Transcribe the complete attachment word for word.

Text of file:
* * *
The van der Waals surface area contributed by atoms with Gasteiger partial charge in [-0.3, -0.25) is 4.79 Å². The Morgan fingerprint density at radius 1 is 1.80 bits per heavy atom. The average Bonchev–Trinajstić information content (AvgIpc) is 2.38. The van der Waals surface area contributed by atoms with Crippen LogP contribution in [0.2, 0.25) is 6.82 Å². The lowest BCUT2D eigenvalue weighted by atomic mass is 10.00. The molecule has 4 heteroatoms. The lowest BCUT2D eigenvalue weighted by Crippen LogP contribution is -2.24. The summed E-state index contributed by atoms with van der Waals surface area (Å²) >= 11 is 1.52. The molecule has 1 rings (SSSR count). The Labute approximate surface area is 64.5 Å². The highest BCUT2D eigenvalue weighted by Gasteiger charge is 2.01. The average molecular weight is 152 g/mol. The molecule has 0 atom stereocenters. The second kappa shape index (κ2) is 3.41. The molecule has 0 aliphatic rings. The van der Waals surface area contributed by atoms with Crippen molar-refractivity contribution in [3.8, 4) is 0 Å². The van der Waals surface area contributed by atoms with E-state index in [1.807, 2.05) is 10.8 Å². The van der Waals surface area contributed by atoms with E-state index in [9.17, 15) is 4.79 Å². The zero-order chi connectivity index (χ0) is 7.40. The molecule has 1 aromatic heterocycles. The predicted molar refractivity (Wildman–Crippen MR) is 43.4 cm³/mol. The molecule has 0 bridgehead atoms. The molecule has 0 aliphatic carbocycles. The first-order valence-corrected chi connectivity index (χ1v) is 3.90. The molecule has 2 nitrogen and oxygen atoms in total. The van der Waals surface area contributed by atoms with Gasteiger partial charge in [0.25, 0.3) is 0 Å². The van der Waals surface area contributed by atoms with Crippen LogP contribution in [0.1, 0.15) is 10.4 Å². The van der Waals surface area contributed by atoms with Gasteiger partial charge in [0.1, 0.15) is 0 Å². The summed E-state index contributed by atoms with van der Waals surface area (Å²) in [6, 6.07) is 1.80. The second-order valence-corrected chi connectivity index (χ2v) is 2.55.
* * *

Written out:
The van der Waals surface area contributed by atoms with Gasteiger partial charge in [-0.3, -0.25) is 4.79 Å². The Morgan fingerprint density at radius 1 is 1.80 bits per heavy atom. The average Bonchev–Trinajstić information content (AvgIpc) is 2.38. The van der Waals surface area contributed by atoms with Crippen LogP contribution in [0.2, 0.25) is 6.82 Å². The lowest BCUT2D eigenvalue weighted by atomic mass is 10.00. The molecule has 4 heteroatoms. The lowest BCUT2D eigenvalue weighted by Crippen LogP contribution is -2.24. The summed E-state index contributed by atoms with van der Waals surface area (Å²) >= 11 is 1.52. The molecule has 1 rings (SSSR count). The Labute approximate surface area is 64.5 Å². The highest BCUT2D eigenvalue weighted by Gasteiger charge is 2.01. The average molecular weight is 152 g/mol. The molecule has 0 atom stereocenters. The second kappa shape index (κ2) is 3.41. The molecule has 0 aliphatic rings. The van der Waals surface area contributed by atoms with Crippen molar-refractivity contribution in [3.8, 4) is 0 Å². The van der Waals surface area contributed by atoms with E-state index in [1.807, 2.05) is 10.8 Å². The van der Waals surface area contributed by atoms with E-state index in [9.17, 15) is 4.79 Å². The zero-order chi connectivity index (χ0) is 7.40. The molecule has 1 aromatic heterocycles. The predicted molar refractivity (Wildman–Crippen MR) is 43.4 cm³/mol. The molecule has 0 bridgehead atoms. The molecule has 0 aliphatic carbocycles. The first-order valence-corrected chi connectivity index (χ1v) is 3.90. The molecule has 2 nitrogen and oxygen atoms in total. The van der Waals surface area contributed by atoms with Gasteiger partial charge in [0.25, 0.3) is 0 Å². The van der Waals surface area contributed by atoms with Crippen LogP contribution in [0.1, 0.15) is 10.4 Å². The van der Waals surface area contributed by atoms with Gasteiger partial charge in [0.1, 0.15) is 0 Å². The summed E-state index contributed by atoms with van der Waals surface area (Å²) in [6, 6.07) is 1.80. The second-order valence-corrected chi connectivity index (χ2v) is 2.55.